German translation here 
When I was younger and things were getting me down, I used to have spontaneous little epiphanies that would instantly lift me up. I would hear a song on the radio. I would look across a field when suddenly the sun emerged from behind the clouds. I would peer over someone’s fence and see a rose blooming. In these moments, I had an experience difficult to put into words. The reason for this, partly, is that the experience did not consist of any words running through my head. It was not a logical process; no verbal conclusions were drawn. Instead, it was as if in a single moment I was transported beyond my cares and knew – suddenly, and with absolute certainty – that everything is right, and that all would work out in the end. Bound up with this, as you might imagine, was a sense of my own destiny – that I was moving toward something, and that it was good. These epiphanies were accompanied by an emotion I can only describe as joy.
These little events helped me get through difficult times. But as I got older, things slowly began to change. My spontaneous epiphanies happened less often. It was only recently that I began to reflect on this, and to ask myself what had happened. Part of the explanation is simply that I’ve gotten older. When you’re in your twenties it’s a lot easier to become suddenly suffused with a sense of positive destiny; of your whole life spreading out before you and leading to some ultimate good. When you’re approaching fifty and you realize that your life is more than half over, it becomes a lot more difficult.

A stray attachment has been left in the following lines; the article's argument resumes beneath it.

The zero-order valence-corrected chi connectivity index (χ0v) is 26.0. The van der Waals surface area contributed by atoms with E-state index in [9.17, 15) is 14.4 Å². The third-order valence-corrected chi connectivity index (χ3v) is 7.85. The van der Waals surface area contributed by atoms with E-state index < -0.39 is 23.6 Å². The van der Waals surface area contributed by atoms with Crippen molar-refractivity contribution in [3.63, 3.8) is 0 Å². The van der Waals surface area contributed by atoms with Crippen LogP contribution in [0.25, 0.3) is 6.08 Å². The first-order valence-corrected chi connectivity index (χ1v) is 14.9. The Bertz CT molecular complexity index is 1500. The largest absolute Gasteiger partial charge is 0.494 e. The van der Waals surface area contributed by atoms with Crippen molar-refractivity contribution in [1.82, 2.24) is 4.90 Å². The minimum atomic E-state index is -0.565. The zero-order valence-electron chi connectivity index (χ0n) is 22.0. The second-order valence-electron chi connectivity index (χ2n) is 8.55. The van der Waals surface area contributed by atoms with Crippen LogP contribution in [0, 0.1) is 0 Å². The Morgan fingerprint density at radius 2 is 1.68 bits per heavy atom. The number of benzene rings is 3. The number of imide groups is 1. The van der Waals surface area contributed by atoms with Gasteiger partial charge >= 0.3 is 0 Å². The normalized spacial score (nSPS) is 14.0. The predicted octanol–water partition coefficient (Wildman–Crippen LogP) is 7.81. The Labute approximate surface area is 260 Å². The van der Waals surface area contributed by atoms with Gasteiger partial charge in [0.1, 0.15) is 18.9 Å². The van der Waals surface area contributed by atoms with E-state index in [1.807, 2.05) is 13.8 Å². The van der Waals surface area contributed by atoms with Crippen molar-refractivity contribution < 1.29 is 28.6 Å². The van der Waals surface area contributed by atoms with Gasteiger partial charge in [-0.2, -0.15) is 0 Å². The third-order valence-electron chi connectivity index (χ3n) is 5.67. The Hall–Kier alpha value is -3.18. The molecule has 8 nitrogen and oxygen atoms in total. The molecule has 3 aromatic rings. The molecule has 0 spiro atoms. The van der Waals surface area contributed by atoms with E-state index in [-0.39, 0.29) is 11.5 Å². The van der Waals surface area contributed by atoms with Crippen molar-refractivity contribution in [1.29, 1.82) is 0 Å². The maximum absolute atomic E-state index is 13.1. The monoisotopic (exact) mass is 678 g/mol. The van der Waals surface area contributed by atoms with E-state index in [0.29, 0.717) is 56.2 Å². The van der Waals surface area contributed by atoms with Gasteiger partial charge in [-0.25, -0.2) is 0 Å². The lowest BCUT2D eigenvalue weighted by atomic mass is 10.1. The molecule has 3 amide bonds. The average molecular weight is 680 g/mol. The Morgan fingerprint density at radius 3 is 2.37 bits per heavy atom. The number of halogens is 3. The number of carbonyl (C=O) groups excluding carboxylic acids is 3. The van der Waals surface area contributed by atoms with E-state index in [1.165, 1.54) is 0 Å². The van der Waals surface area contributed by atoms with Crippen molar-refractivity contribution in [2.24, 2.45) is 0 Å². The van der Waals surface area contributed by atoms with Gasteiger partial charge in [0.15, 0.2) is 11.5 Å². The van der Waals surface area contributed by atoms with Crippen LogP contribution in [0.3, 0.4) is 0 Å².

In fact, however, I don’t think aging is the primary cause for this change. I think that the real agent is knowledge. As I have aged, I have learned more and more about the world – and most of what I have learned is so negative that at times it is simply overwhelming. Sometimes I stop to catalogue in my mind all the things that are wrong with our world today, and the experience is dizzying. There is not a single area of life today in the West that is healthy and flourishing. I don’t need to make a list of what I am talking about, because readers of this website know exactly what I mean.
We are living in the topsy-turvy world, where everything is the opposite of what it should be. Everything has been twisted and perverted. No matter where we turn, we find evidence of the rot. It reaches into every corner. It is as if some demonic force has taken hold of the world and inverted all values. And the most sickening and oppressive thing of all is the dishonesty. Everything today is pervaded by its sickly-sweet stench. Everything is lies, lies, lies. And all men – or almost all – are liars. The truth is that my awareness of all that is wrong has made it increasingly difficult for me to see any good, anywhere. It seems some days that literally everything reminds me of why this is the worst of all possible worlds.